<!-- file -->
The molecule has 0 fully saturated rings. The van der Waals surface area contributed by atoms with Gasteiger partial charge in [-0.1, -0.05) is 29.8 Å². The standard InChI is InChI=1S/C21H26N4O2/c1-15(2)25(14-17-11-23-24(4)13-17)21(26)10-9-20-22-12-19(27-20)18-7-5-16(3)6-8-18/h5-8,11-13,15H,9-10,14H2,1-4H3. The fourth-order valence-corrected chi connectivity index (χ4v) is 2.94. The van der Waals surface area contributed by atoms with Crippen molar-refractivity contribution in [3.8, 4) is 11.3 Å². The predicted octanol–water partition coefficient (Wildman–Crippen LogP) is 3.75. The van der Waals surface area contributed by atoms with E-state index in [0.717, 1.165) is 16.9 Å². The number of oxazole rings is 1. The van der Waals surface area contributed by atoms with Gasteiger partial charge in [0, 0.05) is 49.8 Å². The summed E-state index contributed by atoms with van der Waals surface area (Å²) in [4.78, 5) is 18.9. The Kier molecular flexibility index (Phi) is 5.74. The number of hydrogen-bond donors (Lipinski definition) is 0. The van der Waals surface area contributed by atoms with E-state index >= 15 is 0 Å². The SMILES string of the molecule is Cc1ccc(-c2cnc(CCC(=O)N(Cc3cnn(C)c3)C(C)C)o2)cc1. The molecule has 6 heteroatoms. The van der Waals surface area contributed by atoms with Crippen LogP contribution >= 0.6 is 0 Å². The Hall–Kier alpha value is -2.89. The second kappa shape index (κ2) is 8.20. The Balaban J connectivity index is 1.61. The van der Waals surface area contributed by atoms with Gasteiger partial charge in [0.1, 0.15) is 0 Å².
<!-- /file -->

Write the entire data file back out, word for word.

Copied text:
The molecule has 0 fully saturated rings. The van der Waals surface area contributed by atoms with Gasteiger partial charge in [-0.1, -0.05) is 29.8 Å². The standard InChI is InChI=1S/C21H26N4O2/c1-15(2)25(14-17-11-23-24(4)13-17)21(26)10-9-20-22-12-19(27-20)18-7-5-16(3)6-8-18/h5-8,11-13,15H,9-10,14H2,1-4H3. The fourth-order valence-corrected chi connectivity index (χ4v) is 2.94. The van der Waals surface area contributed by atoms with Crippen molar-refractivity contribution in [3.8, 4) is 11.3 Å². The predicted octanol–water partition coefficient (Wildman–Crippen LogP) is 3.75. The van der Waals surface area contributed by atoms with E-state index in [0.717, 1.165) is 16.9 Å². The number of oxazole rings is 1. The van der Waals surface area contributed by atoms with Gasteiger partial charge in [0, 0.05) is 49.8 Å². The summed E-state index contributed by atoms with van der Waals surface area (Å²) in [4.78, 5) is 18.9. The Kier molecular flexibility index (Phi) is 5.74. The number of hydrogen-bond donors (Lipinski definition) is 0. The van der Waals surface area contributed by atoms with E-state index >= 15 is 0 Å². The SMILES string of the molecule is Cc1ccc(-c2cnc(CCC(=O)N(Cc3cnn(C)c3)C(C)C)o2)cc1. The molecule has 6 heteroatoms. The van der Waals surface area contributed by atoms with Crippen LogP contribution >= 0.6 is 0 Å². The Hall–Kier alpha value is -2.89. The second kappa shape index (κ2) is 8.20. The Balaban J connectivity index is 1.61. The van der Waals surface area contributed by atoms with Gasteiger partial charge in [0.1, 0.15) is 0 Å².